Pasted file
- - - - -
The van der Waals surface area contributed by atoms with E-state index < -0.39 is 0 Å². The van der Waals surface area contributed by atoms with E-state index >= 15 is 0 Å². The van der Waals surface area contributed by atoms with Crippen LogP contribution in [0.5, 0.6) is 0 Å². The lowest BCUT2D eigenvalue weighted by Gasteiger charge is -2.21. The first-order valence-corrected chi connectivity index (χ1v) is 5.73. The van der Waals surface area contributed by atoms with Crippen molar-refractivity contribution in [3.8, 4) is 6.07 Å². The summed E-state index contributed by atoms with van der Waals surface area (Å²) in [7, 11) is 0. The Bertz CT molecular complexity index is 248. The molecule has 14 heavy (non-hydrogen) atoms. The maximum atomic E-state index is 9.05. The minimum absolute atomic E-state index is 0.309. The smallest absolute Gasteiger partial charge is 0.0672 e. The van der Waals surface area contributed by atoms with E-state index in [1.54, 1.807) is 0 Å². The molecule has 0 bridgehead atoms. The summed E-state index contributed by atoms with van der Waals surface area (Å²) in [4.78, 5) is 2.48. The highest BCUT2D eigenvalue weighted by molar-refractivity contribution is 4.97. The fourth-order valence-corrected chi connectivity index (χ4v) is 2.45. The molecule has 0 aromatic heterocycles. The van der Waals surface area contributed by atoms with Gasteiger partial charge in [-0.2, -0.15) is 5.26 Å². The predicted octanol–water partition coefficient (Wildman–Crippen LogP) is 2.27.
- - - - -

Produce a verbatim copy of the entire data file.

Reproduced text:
The van der Waals surface area contributed by atoms with E-state index < -0.39 is 0 Å². The van der Waals surface area contributed by atoms with E-state index >= 15 is 0 Å². The van der Waals surface area contributed by atoms with Crippen LogP contribution in [0.5, 0.6) is 0 Å². The lowest BCUT2D eigenvalue weighted by Gasteiger charge is -2.21. The first-order valence-corrected chi connectivity index (χ1v) is 5.73. The van der Waals surface area contributed by atoms with Crippen molar-refractivity contribution in [3.8, 4) is 6.07 Å². The summed E-state index contributed by atoms with van der Waals surface area (Å²) in [7, 11) is 0. The Bertz CT molecular complexity index is 248. The molecule has 14 heavy (non-hydrogen) atoms. The maximum atomic E-state index is 9.05. The minimum absolute atomic E-state index is 0.309. The smallest absolute Gasteiger partial charge is 0.0672 e. The van der Waals surface area contributed by atoms with E-state index in [1.54, 1.807) is 0 Å². The molecule has 0 bridgehead atoms. The summed E-state index contributed by atoms with van der Waals surface area (Å²) in [4.78, 5) is 2.48. The highest BCUT2D eigenvalue weighted by molar-refractivity contribution is 4.97. The fourth-order valence-corrected chi connectivity index (χ4v) is 2.45. The molecule has 0 aromatic heterocycles. The van der Waals surface area contributed by atoms with Gasteiger partial charge in [-0.2, -0.15) is 5.26 Å². The predicted octanol–water partition coefficient (Wildman–Crippen LogP) is 2.27.